Syphilis is infection caused by the spirochete Treponema pallidum. After decreasing dramatically since the widespread availability of penicillin in the 1940s, rates of infection have increased since the turn of the millennium in many countries, often in combination with HIV. The organism is introduced into the anorectum during anoreceptive intercourse, and within 2-6 weeks causes a small papule (chancre) which eventually ulcerates. This is primary syphilis. In 10-20% of cases the primary chancre will be hidden within the anal canal, or it may be mistaken for a common fissure. Unlike chancres that appear on the external genitalia, anal chancres are quite painful. The chancres of primary syphilis regress spontaneously in 3 to 4 weeks, with the secondary stage appearing 2 to 10 weeks later.
In secondary syphilis, patients may present with nonspecific symptoms including fever, malaise, and aching joints. A rash classically appears on the palms of the hand and soles of the feet. Alternatively, secondary syphilis can present as a pale brown or pink, flat verrucous lesion called condyloma latum. Symptoms of untreated secondary syphilis often resolve after 1 to 3 months; however up to 25% of patients will have a relapse in the first year. If left untreated, tertiary syphilis infection can result in spread to the central nervous system (neurosyphillis) or the heart. It can also be transmitted from mother to fetus resulting in congenital syphilis.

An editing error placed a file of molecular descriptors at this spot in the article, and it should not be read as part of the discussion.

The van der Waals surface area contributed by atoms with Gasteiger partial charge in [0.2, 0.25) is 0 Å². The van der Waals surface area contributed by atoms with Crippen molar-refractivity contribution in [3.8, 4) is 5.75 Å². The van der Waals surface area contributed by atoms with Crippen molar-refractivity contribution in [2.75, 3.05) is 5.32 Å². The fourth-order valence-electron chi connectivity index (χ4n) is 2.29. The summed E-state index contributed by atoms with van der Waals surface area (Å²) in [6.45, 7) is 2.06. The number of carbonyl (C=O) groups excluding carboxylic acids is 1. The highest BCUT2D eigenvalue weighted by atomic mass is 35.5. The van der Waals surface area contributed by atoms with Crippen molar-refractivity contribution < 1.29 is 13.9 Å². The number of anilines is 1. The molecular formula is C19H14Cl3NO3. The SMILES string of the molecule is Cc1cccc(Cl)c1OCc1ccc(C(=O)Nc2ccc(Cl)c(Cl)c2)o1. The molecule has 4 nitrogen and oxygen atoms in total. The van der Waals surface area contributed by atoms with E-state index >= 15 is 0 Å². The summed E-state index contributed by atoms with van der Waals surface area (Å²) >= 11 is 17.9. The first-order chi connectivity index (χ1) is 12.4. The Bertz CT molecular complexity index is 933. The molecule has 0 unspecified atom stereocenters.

Diagnosis is by demonstration of the corkscrew-shaped yellow-green spirochetes on darkfield microscopic examination or biopsy of the rectal lesions. Duration of treatment depends on the stage at diagnosis and immune status of the individual, but often is given as one or multiple intramuscular injection of long-acting benzathine penicillin G.